Oil exports dropped in October 2020 to the lowest levels in 70 years and ever-tightening U.S. sanctions mean there is little likelihood of major recovery in 2021. In fact, Venezuela’s economic crisis is likely to deepen even further in 2021 due to COVID-19—leading to growing poverty, food insecurity and malnutrition as restrictions aimed at controlling the pandemic continue to eliminate many people’s livelihoods.

How the IRC helps

The IRC is calling for an urgent international response to the crisis in Venezuela, ranking it number 9 in our 2021 Watchlist.

Through our local partner organisations, the IRC also provides vulnerable Venezuelans with vital access to health care, child malnutrition services, cash assistance, child protection, and support for women survivors of violence. We also supply Personal Protection Equipment (PPE) for doctors and nurses responding to COVID-19.

The IRC also provides health care lifesaving support to Venezuelans in neighbouring Colombia.

Learn more about our work in Venezuela and Colombia.

True or False?
Women and girls are hit the hardest by humanitarian crises, including COVID-19.
  • True
  • False

Humanitarian crises have a disproportionate impact on women and girls. The COVID-19 pandemic is no exception as they face devastating harm to economic opportunities, schooling, and access to health care in crisis countries. They are also those most likely to be left out of government-led assistance either by accident or by design.

Worldwide, women and girls represent more than 70% of people facing chronic hunger. And in some conflict areas 70% of women and girls experience gender-based violence.

Here’s what can be done

Target those at risk of being left behind: Women and other vulnerable populations should be included in all aspects of humanitarian responses—from national health systems to social safety nets to the distribution of a COVID-19 vaccine. Read about the IRC’s recommendations in our 2021 Watchlist.

What the IRC is doing

While providing direct humanitarian assistance, the IRC is also working to break down barriers for women and girls and ensure gender equality is a cornerstone of all our programmes. We also work to ensure as many women as possible have the ability and power to create real change in their lives and communities. Narrowing the gender gap calls for addressing inequalities within our own organisation, both through our hiring practices and how we operate day-to-day.

 

Select one.
Which of these countries simultaneously fought COVID-19 and two separate Ebola outbreaks during 2020?
  • Democratic Republic of Congo
  • Liberia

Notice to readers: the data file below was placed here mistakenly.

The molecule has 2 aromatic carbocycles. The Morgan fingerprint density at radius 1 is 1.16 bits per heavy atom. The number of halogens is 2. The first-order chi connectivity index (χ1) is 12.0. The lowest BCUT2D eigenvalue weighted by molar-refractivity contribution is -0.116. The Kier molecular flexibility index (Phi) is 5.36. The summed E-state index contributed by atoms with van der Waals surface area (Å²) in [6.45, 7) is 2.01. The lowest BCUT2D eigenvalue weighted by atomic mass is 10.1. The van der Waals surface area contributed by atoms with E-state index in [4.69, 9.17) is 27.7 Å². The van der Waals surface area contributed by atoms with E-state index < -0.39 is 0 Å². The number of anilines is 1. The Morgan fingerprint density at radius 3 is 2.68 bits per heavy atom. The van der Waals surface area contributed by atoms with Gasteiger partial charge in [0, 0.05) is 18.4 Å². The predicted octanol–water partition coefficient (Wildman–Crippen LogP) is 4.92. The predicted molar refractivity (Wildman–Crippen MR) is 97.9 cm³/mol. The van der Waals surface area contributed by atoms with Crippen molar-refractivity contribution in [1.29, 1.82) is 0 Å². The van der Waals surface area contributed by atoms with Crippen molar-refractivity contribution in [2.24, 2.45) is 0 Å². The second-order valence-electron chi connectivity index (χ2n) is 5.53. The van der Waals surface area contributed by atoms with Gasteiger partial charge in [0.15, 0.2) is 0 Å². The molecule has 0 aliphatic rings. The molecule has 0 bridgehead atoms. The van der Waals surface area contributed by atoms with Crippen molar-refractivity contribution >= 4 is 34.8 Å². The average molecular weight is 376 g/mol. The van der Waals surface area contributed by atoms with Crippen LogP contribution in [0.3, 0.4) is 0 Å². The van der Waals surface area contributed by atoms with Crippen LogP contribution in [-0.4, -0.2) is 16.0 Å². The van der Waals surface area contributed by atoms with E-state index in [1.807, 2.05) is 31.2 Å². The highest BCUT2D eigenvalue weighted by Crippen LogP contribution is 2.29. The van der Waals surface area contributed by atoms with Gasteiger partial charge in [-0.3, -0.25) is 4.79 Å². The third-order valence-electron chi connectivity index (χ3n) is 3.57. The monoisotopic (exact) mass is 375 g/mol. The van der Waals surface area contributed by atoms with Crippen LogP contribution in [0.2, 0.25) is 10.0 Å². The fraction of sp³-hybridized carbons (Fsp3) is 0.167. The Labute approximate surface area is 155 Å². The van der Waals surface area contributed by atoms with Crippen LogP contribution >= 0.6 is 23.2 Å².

• Sierra Leone
  • All of the above

The Democratic Republic of Congo fought outbreaks of both Ebola and the novel coronavirus in 2020.

How the IRC helps

The IRC was at the forefront of the fight to contain the Ebola virus during the outbreak in Liberia and Sierra Leone in 2014. We also responded to recent Ebola outbreaks in the Democratic Republic of Congo and Uganda.

The IRC is scaling up our global response to the COVID-19 pandemic, with a focus on reaching the most vulnerable people where we work.

Learn about our response in the Democratic Republic of Congo.

Fill in the blank:
The number of people globally in need of aid has__________ between 2015 and 2021.
  • Dropped by 30%
  • Doubled
  • Tripled
  • Stayed the same

The number of people globally in need of assistance has tripled between 2015 and 2021, rising to 235.4 million – up by 40% on the number of people in need in 2020, according to the United Nations Global Humanitarian Overview 2021.

Here’s what can be done

Global needs are at record levels in large part due to a limited set of crises that continue to deteriorate year after year. “Watchlist 2021 should serve as a wake-up call for policymakers, government leaders, and concerned citizens around the world about the cost of neglecting humanitarian crises—and how they urgently need international attention,” says IRC president and CEO David Miliband.

How the IRC helps

The IRC pairs our advocacy with action. We respond to the world’s worst humanitarian crises and help people whose lives and livelihoods are shattered by conflict and disaster to survive, recover and gain control of their future. In more than 40 countries our dedicated teams provide clean water, shelter, health care, education and empowerment support to refugees and displaced people.

Read more about our impact.

The triple threat of conflict, COVID-19 and climate change will drive humanitarian crises in 2021, says the International Rescue Committee (IRC) in our latest Watchlist report.

"The word ‘crisis’ often implies a new and unexpected situation," says IRC president and CEO David Miliband. "But the truth is that the greatest humanitarian emergencies of 2021 will almost all be neglected, long-standing crises that have been the global epicentre of conflict, displacement, and extreme poverty for the past decade."

There is still time to reverse these concerning trends and prevent the worst outcomes for countries in crisis in 2021 if world leaders—and all of us—take action.

Learn more

Read about the top 10 crisis countries for 2021.

Get involved

Support the IRC’s lifesaving work as a monthly donor.